Thoughts and Characters, Selections from the Writings of the Author of 'The Schonberg-Cotta Family', by a Friend

Thoughts and Characters, Selections from the Writings of the Author of 'The Schonberg-Cotta Family', by a Friend

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This historic book may have numerous typos and missing text. Purchasers can usually download a free scanned copy of the original book (without typos) from the publisher. Not indexed. Not illustrated. 1884 edition. Excerpt: ...rude timbers of which it was built, and tender mosses had woven their fine tapestries over its roof, so that it seemed as little out of harmony with the stately building which looked down on it and sheltered it, as the mosses and lichens on its own stones. For all the grandeur of the Cathedral being the grandeur of a house of God, only made it, like the everlasting hills themselves, "the hills of God," so much the more the shelter and refuge of the smallest of His creatures. Moreover, the Cathedral, for the very reason that it was a house of God, being also a home and refuge for men, having also been designed, arch by arch, by loving human thought, andraised, stone by stone, by lowly human hands, had necessarily a twofold kindred: allying it, on the one side, with the great temple of the Creator's own building, vaulted with its infinite depths of starry worlds; and on the other side, with the lowliest dwelling in which human creatures toil and suffer. Indeed, its kindred with the cottage was closer than with the stars, because He who was adored in it became, for our sakes, himself the greatest Sufferer; who, while He had made the stars, was made Man, and himself lived in a very lowly cottage once for thirty years. All this little Marie felt, as she lay hour by hour alone on her pallet; felt, not thought, for the roots of true thoughts in after-life lie deep in the feelings of the child's heart, which the child cannot utter even to itself, and which some lips indeed are never opened in this life to utter to any one: a silefice not of much moment, since this is the world for learning rather than for uttering, and many of our most eloquent utterances here would seem but as babies' lispings there; while many lips which have but...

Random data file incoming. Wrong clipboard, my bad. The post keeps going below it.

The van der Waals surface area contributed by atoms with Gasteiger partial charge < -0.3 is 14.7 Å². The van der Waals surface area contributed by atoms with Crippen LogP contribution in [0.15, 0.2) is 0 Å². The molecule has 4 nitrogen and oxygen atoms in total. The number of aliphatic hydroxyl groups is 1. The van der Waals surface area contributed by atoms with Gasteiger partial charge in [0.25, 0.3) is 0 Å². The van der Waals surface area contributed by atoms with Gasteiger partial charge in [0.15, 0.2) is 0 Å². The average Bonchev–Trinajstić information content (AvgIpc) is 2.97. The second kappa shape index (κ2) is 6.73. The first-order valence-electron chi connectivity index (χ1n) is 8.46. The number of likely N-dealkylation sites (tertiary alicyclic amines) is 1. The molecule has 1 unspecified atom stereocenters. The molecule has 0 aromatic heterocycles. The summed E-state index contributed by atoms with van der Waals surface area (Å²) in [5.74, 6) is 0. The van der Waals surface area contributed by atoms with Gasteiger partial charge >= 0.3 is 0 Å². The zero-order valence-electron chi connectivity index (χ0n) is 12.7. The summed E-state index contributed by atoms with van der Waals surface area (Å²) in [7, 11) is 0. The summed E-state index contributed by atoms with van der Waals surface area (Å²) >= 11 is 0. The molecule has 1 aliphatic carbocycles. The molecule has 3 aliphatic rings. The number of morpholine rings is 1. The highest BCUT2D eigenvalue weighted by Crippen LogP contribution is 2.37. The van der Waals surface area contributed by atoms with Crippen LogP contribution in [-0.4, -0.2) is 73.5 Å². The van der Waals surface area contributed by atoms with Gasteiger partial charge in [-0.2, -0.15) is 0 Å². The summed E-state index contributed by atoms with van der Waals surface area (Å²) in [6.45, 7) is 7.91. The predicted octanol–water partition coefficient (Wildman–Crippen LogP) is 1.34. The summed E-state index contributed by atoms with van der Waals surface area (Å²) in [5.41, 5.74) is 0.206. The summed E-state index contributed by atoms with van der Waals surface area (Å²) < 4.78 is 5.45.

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Product details

  • Paperback | 150 pages
  • 189 x 246 x 8mm | 281g
  • United States
  • English
  • black & white illustrations
  • 1236790308
  • 9781236790309